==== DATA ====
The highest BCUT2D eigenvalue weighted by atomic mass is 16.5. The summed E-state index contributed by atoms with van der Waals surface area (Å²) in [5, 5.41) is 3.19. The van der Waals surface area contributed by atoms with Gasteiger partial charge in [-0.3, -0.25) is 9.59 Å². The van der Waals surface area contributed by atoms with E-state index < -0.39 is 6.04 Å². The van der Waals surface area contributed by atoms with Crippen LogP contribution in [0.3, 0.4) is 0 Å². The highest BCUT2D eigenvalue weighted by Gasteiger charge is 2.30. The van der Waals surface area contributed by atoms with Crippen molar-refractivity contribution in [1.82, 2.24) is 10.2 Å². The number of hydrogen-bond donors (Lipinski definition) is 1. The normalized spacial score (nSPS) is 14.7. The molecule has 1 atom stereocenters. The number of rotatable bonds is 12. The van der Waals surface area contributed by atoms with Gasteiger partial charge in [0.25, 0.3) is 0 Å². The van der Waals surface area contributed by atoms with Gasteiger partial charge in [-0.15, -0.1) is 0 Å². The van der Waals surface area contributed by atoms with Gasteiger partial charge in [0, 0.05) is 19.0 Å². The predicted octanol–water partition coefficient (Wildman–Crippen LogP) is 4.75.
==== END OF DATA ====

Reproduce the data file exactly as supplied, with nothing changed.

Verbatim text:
The highest BCUT2D eigenvalue weighted by atomic mass is 16.5. The summed E-state index contributed by atoms with van der Waals surface area (Å²) in [5, 5.41) is 3.19. The van der Waals surface area contributed by atoms with Gasteiger partial charge in [-0.3, -0.25) is 9.59 Å². The van der Waals surface area contributed by atoms with E-state index < -0.39 is 6.04 Å². The van der Waals surface area contributed by atoms with Crippen LogP contribution in [0.3, 0.4) is 0 Å². The highest BCUT2D eigenvalue weighted by Gasteiger charge is 2.30. The van der Waals surface area contributed by atoms with Crippen molar-refractivity contribution in [1.82, 2.24) is 10.2 Å². The number of hydrogen-bond donors (Lipinski definition) is 1. The normalized spacial score (nSPS) is 14.7. The molecule has 1 atom stereocenters. The number of rotatable bonds is 12. The van der Waals surface area contributed by atoms with Gasteiger partial charge in [0.25, 0.3) is 0 Å². The van der Waals surface area contributed by atoms with Gasteiger partial charge in [-0.15, -0.1) is 0 Å². The van der Waals surface area contributed by atoms with Gasteiger partial charge in [0, 0.05) is 19.0 Å². The predicted octanol–water partition coefficient (Wildman–Crippen LogP) is 4.75.